The symptoms and the severity of the carney complex vary from someone to another of someone who are among the same members of the family. The disorder can be obvious at birth, but the median age of the diagnosis is 20. Many of the signs and symptoms of Carney’s complexes are revealed between the year of adolescence or early early. It is important to keep in mind that affected individuals may not have any symptoms explained below. Parents of affected people and affected children should speak with their specific cases, relevant medical symptoms and medical equipment for the general prognosis. The complex indication of Carney is often black or brown spots of a large number of small (strawberries) on the skin (multiple lentigines). These small and flat discolorations are similar, but tend to be dark and tend to be in the range of 2 to 10 millimeters. Lentidine is the most common eye of the eyelids, eyelid, eye and eye and genitals. Lentidine can be revealed during birth. In most cases, lentigines increase the number around adolescence. Lentidine tends to be in the 40s. Other types of skin anomalies associated with the Carney complex are blue Nevi. Blue marine blue has aged, small, blue or bluish spots on the skin. The frequent individuals are affected to develop irregular or glazed pale brown discoloration regions with white spots due to the loss of pigment loss (hair loss lesion).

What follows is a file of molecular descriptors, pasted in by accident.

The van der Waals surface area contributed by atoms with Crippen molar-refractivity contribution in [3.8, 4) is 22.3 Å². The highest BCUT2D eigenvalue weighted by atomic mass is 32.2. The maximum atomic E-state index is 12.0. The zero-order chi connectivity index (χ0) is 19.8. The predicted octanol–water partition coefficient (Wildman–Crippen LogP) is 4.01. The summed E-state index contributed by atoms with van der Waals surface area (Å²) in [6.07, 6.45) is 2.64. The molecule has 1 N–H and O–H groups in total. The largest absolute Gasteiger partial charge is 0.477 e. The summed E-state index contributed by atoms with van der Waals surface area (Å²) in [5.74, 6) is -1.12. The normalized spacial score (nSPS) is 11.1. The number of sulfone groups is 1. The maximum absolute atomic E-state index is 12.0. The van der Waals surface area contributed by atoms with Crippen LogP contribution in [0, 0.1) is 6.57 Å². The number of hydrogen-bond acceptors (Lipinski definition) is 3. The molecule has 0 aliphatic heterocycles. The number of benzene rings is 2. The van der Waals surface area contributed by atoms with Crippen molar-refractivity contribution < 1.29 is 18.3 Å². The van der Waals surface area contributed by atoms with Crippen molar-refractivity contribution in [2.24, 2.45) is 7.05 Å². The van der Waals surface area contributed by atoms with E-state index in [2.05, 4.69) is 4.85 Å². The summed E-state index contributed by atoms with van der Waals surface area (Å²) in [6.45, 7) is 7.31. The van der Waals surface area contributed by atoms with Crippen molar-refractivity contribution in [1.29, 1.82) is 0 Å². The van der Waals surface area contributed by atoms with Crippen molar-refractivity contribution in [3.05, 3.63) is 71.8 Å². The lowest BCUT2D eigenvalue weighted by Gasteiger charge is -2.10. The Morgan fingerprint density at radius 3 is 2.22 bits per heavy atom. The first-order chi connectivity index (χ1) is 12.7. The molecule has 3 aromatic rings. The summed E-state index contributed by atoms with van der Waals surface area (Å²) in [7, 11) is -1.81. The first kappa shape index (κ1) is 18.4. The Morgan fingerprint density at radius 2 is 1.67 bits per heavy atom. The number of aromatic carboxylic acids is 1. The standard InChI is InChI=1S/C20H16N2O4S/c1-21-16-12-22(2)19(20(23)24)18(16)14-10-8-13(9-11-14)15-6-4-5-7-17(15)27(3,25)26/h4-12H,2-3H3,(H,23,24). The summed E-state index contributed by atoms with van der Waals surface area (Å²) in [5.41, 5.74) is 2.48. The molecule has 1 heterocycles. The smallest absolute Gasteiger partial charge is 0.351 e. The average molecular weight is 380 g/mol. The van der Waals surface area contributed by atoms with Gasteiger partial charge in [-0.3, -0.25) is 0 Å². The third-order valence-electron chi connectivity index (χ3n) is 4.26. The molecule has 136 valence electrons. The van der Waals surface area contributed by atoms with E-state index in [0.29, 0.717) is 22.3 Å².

Individuals with Carney complexes tend to develop a type of tumor known as Mucusoma. Mucus tumors are small benign tumors consisting of binding tissue. Myxomes can affect any area of the body, except hand and foot, and the Kearney complex is more commonly a heart (cardiac mucusioma). A mucusy or multiple mucus tumors may be present. Mucus tumors can develop any or all of the heart camera. A normal heart has four rooms. Two superior chambers known as atrial are separated from each other by fibrous partitions known as atrial septum. The two lower chambers are known as ventricles and are separated from each other by ventricular partition. The valve connects atria (left and right) to each ventricle. The valve allows to pump the blood through the camera. Blood moves to the lungs receiving oxygen through the pulmonary artery through the pulmonary artery. Blood returns to the heart through pulmonary vein and enters the left ventricle. The left ventricle sends the blood now oxycert to the main vein (aorta) of the body.